State agencies and regional stakeholders in Alabama are in the process of creating a state water management plan to ensure sustainable management of Alabama’s water resources in the face of a growing population and increasing climatic variability. State-level actions include the formation of an interagency water-focused working group to lead the development of a state water planning process, an update to the state’s Drought Management Plan, and new cross-agency efforts to increase and consolidate water resources monitoring to inform decision-making. The Alabama Rivers Alliance and other regional stakeholders are simultaneously lobbying for a state water management plan that integrates adaptive management, protects water supply for both natural and human communities, and reflects the values and opinions of Alabama stakeholders.
Alabama faces several water resources challenges that may be exacerbated by an increasing population, economic development, and climatic variability. Although typically viewed as a water-rich state, Alabama has experienced six severe droughts since the 1980s, including a historic drought from 2006-2008. In addition, an increasing regional population is increasing demand for the state’s existing water resources, and Alabama water supply is also affected by interstate water relationships, including reservoir management and water use in Georgia, Florida, and Mississippi. As future shifts in population and climate exacerbate Alabama’s water supply and quality issues, Alabama’s state government must balance water provisioning for both natural and human communities. To respond to these challenges and plan for a sustainable water supply future, both state agencies and nonprofit groups are striving to create and revise state-level water resources policy.
Several policy measures are being addressed via the state government. Periods of extreme drought, and recognition that future drought periods may increase in frequency and intensity, have led the Alabama Office of Water Resources to develop and update Alabama’s Drought Management Plan. Additionally, Gov. Robert Bentley formed the Alabama Water Agencies Working Group in 2011. This multi-agency group has been tasked with helping to assess and improve the management of Alabama’s water resources by developing an action plan and timeline to guide implementation of a state water resources plan.
Alongside these governmental efforts, nonprofit entities such as the Alabama Rivers Alliance are lobbying and gathering stakeholder support for a comprehensive, sustainable and adaptive state water management plan. In particular, the Alabama Rivers Alliance wants to: 1) build flexibility into the emerging policy to ensure that state management can respond to variable conditions, 2) encourage inclusive and proactive management of water supply for natural systems, and 3) to integrate and increase stakeholder involvement in the state water management planning process.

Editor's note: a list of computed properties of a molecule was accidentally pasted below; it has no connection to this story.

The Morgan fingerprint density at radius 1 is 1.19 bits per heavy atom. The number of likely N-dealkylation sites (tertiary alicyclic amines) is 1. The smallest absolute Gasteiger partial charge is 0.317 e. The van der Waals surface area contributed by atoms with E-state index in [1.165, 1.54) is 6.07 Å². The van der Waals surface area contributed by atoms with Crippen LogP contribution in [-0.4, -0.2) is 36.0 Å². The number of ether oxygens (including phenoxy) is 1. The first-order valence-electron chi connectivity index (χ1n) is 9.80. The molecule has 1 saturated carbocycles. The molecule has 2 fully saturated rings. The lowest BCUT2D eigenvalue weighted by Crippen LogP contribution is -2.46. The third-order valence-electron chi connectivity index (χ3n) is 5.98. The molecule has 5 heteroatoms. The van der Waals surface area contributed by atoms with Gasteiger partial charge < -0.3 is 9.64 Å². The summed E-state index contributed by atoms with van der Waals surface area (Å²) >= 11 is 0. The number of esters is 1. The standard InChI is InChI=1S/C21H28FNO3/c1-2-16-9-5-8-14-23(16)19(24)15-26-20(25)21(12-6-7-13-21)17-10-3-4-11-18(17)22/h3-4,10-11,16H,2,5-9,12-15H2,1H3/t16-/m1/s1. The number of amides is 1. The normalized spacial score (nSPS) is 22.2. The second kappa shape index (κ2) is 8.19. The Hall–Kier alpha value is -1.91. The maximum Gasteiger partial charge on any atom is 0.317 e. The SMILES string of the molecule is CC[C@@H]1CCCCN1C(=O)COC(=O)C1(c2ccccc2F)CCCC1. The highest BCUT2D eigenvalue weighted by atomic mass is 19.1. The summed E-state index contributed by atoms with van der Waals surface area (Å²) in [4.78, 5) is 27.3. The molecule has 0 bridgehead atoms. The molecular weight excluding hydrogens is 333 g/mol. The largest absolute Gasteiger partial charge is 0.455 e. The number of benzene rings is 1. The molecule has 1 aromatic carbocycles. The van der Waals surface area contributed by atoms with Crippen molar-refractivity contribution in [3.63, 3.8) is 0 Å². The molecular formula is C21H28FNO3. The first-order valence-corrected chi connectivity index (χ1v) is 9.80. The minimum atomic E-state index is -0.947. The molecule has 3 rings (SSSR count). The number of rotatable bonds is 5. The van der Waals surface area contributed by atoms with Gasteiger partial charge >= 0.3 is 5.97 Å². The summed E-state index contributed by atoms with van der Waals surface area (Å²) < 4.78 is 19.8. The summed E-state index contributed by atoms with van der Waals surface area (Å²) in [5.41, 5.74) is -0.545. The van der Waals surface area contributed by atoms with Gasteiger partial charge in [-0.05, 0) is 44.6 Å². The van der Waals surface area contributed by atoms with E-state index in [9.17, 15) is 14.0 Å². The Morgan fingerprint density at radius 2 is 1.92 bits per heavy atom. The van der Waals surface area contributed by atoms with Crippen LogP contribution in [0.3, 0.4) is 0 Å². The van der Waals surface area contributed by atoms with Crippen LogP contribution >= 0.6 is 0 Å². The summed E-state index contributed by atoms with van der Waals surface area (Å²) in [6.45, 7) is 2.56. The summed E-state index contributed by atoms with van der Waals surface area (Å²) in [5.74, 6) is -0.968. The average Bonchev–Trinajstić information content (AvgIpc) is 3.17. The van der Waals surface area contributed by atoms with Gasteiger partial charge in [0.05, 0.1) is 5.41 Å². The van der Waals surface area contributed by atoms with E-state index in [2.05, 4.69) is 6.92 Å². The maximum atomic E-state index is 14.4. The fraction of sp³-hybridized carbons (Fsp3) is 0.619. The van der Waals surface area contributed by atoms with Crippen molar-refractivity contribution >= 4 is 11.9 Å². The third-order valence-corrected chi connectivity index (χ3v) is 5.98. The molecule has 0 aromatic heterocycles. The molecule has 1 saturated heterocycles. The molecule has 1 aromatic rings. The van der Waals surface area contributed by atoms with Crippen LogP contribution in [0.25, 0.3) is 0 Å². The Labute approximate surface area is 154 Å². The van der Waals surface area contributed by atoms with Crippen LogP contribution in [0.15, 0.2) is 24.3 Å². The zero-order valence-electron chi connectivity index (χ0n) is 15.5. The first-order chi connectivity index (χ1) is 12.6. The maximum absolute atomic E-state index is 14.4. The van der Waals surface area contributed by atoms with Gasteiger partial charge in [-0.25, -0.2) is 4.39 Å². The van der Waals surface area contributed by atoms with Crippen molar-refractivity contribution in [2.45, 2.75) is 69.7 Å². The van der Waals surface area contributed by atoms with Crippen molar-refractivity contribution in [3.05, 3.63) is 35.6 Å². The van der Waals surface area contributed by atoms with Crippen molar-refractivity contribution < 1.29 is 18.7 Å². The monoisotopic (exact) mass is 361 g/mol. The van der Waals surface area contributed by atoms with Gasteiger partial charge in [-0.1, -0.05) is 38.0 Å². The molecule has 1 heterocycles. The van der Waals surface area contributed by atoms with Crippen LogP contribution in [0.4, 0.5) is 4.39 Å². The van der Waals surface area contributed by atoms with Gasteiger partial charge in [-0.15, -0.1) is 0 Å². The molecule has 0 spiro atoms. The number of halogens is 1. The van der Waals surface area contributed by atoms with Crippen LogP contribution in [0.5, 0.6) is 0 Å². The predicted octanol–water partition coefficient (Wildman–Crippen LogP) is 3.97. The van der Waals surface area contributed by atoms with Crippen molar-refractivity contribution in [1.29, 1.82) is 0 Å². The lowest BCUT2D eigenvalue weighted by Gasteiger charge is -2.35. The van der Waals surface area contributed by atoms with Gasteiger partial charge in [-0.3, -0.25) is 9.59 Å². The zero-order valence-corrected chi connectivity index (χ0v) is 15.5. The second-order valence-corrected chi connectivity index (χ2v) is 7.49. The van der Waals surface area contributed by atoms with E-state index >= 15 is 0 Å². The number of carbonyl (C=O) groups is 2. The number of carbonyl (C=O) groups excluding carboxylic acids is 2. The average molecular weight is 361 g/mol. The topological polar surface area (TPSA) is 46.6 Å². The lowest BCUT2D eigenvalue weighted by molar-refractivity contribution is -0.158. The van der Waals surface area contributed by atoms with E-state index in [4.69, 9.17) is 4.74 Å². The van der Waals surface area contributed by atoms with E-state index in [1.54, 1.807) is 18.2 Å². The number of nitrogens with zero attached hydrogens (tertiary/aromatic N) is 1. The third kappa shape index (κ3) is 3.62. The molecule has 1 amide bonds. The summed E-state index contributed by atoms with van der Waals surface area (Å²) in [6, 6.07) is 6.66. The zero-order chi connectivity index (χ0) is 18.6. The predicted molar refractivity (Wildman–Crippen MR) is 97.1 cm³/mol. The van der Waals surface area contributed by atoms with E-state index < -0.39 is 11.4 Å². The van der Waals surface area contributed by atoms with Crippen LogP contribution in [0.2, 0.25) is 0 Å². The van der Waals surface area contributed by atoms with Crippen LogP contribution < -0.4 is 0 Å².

Alabama Water Agency Working Group
After taking office in 2011, Gov. Bentley quickly formed the Alabama Water Agency Working Group (AWAWG) and officially formalized the group in early 2012. The AWAWG is comprised of six governmental agencies: the Alabama Department of Economic and Community Affairs, Alabama Department of Agriculture and Industries, Alabama Department of Conservation and Natural Resources, Alabama Department of Environmental Management, the Office of the State Climatologist, and the Geological Survey of Alabama. All of these agencies have some management purview in relation to state water resources. In April 2012, the AWAWG was charged by Gov. Bentley to develop a process and recommendations for a State Water Plan. Specifically, the AWAWG was tasked with identifying the issues surrounding state water resources management and, given the realities of water demand and supply, to develop water management strategies for the future.
In late 2012, the AWAWG published a report titled Water Management Issues in Alabama. This document provides an overview of Alabama’s water resources issues, discusses relevant considerations and needs for each water issue area, and briefly outlines policy options. The report was designed to facilitate water resources discussions between stakeholders and to lay the framework for the development of a state water plan. In addition, the report highlights the need to incorporate land use change, population growth, economic development, hydrologic extremes, and climate change impacts into state water resources planning.
Following this report, the AWAWG engaged with stakeholders and began gathering relevant water resources data. To increase stakeholder buy-in and feedback, the 2012 Water Management Issues in Alabama report was circulated amongst 248 individuals and organizations, as well as presented and discussed at regional meetings and conferences prior to publication. AWAWG members also compiled relevant hydrological data and identified key information gaps that will be critical for informing future water management planning efforts.